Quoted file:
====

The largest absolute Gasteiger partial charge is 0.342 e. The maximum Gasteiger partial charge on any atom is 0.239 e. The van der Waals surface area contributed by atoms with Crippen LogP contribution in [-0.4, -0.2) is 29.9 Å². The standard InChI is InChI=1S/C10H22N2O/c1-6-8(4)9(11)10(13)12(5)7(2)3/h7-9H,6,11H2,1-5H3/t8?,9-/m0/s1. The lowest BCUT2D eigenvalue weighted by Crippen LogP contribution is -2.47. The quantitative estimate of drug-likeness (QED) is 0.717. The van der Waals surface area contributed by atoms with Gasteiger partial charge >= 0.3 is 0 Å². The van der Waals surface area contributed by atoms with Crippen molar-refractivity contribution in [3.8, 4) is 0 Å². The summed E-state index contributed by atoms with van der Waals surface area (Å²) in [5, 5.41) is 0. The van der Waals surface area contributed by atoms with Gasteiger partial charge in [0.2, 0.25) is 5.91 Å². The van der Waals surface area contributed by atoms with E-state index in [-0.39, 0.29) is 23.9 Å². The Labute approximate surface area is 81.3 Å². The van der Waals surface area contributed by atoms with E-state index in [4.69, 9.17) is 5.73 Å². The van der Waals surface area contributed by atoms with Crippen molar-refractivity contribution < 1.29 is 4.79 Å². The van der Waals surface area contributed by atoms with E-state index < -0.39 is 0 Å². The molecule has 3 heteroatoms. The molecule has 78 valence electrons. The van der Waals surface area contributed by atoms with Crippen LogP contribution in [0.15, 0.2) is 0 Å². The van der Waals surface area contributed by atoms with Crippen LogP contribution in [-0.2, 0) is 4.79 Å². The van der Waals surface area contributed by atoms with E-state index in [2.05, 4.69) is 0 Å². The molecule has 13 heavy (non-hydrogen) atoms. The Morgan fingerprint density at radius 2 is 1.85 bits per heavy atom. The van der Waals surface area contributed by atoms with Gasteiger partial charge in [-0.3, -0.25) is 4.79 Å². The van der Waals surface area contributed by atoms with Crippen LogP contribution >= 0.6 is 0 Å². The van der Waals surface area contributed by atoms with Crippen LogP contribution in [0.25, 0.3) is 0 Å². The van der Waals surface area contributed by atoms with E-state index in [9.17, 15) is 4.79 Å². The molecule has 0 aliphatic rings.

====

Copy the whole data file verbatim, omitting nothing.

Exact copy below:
The largest absolute Gasteiger partial charge is 0.342 e. The maximum Gasteiger partial charge on any atom is 0.239 e. The van der Waals surface area contributed by atoms with Crippen LogP contribution in [-0.4, -0.2) is 29.9 Å². The standard InChI is InChI=1S/C10H22N2O/c1-6-8(4)9(11)10(13)12(5)7(2)3/h7-9H,6,11H2,1-5H3/t8?,9-/m0/s1. The lowest BCUT2D eigenvalue weighted by Crippen LogP contribution is -2.47. The quantitative estimate of drug-likeness (QED) is 0.717. The van der Waals surface area contributed by atoms with Gasteiger partial charge >= 0.3 is 0 Å². The van der Waals surface area contributed by atoms with Crippen molar-refractivity contribution in [3.8, 4) is 0 Å². The summed E-state index contributed by atoms with van der Waals surface area (Å²) in [5, 5.41) is 0. The van der Waals surface area contributed by atoms with Gasteiger partial charge in [0.2, 0.25) is 5.91 Å². The van der Waals surface area contributed by atoms with E-state index in [-0.39, 0.29) is 23.9 Å². The Labute approximate surface area is 81.3 Å². The van der Waals surface area contributed by atoms with E-state index in [4.69, 9.17) is 5.73 Å². The van der Waals surface area contributed by atoms with Crippen molar-refractivity contribution < 1.29 is 4.79 Å². The van der Waals surface area contributed by atoms with E-state index < -0.39 is 0 Å². The molecule has 3 heteroatoms. The molecule has 78 valence electrons. The van der Waals surface area contributed by atoms with Crippen LogP contribution in [0.15, 0.2) is 0 Å². The van der Waals surface area contributed by atoms with Crippen LogP contribution in [-0.2, 0) is 4.79 Å². The van der Waals surface area contributed by atoms with E-state index in [2.05, 4.69) is 0 Å². The molecule has 13 heavy (non-hydrogen) atoms. The Morgan fingerprint density at radius 2 is 1.85 bits per heavy atom. The van der Waals surface area contributed by atoms with Gasteiger partial charge in [-0.3, -0.25) is 4.79 Å². The van der Waals surface area contributed by atoms with Crippen LogP contribution >= 0.6 is 0 Å². The van der Waals surface area contributed by atoms with Crippen LogP contribution in [0.25, 0.3) is 0 Å². The van der Waals surface area contributed by atoms with E-state index in [9.17, 15) is 4.79 Å². The molecule has 0 aliphatic rings.